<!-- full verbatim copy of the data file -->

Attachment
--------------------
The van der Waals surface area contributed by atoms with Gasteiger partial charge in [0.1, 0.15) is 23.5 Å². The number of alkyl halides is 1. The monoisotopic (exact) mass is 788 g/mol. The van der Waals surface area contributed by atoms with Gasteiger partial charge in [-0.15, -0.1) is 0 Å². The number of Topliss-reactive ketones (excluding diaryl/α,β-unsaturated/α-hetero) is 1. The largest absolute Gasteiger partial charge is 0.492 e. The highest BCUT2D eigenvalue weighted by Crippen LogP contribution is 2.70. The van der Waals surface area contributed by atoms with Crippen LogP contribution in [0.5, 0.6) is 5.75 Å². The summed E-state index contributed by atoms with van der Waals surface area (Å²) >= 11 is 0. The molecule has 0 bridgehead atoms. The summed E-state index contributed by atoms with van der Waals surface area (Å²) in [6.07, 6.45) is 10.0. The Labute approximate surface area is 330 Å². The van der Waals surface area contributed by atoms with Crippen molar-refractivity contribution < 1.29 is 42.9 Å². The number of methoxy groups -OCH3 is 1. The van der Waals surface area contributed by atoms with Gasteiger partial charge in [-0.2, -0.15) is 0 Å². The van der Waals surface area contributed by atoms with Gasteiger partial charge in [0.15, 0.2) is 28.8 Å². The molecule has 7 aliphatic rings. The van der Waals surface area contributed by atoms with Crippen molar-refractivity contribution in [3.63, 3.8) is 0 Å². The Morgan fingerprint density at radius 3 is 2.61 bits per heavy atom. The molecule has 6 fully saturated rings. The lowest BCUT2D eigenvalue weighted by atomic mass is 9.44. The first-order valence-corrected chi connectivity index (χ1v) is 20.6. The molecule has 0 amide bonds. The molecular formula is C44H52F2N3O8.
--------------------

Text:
The van der Waals surface area contributed by atoms with Gasteiger partial charge in [0.1, 0.15) is 23.5 Å². The number of alkyl halides is 1. The monoisotopic (exact) mass is 788 g/mol. The van der Waals surface area contributed by atoms with Gasteiger partial charge in [-0.15, -0.1) is 0 Å². The number of Topliss-reactive ketones (excluding diaryl/α,β-unsaturated/α-hetero) is 1. The largest absolute Gasteiger partial charge is 0.492 e. The highest BCUT2D eigenvalue weighted by Crippen LogP contribution is 2.70. The van der Waals surface area contributed by atoms with Crippen LogP contribution in [0.5, 0.6) is 5.75 Å². The summed E-state index contributed by atoms with van der Waals surface area (Å²) >= 11 is 0. The molecule has 0 bridgehead atoms. The summed E-state index contributed by atoms with van der Waals surface area (Å²) in [6.07, 6.45) is 10.0. The Labute approximate surface area is 330 Å². The van der Waals surface area contributed by atoms with Crippen molar-refractivity contribution < 1.29 is 42.9 Å². The number of methoxy groups -OCH3 is 1. The van der Waals surface area contributed by atoms with Gasteiger partial charge in [-0.2, -0.15) is 0 Å². The van der Waals surface area contributed by atoms with Gasteiger partial charge in [0.15, 0.2) is 28.8 Å². The molecule has 7 aliphatic rings. The van der Waals surface area contributed by atoms with Crippen molar-refractivity contribution in [3.63, 3.8) is 0 Å². The Morgan fingerprint density at radius 3 is 2.61 bits per heavy atom. The molecule has 6 fully saturated rings. The lowest BCUT2D eigenvalue weighted by atomic mass is 9.44. The first-order valence-corrected chi connectivity index (χ1v) is 20.6. The molecule has 0 amide bonds. The molecular formula is C44H52F2N3O8.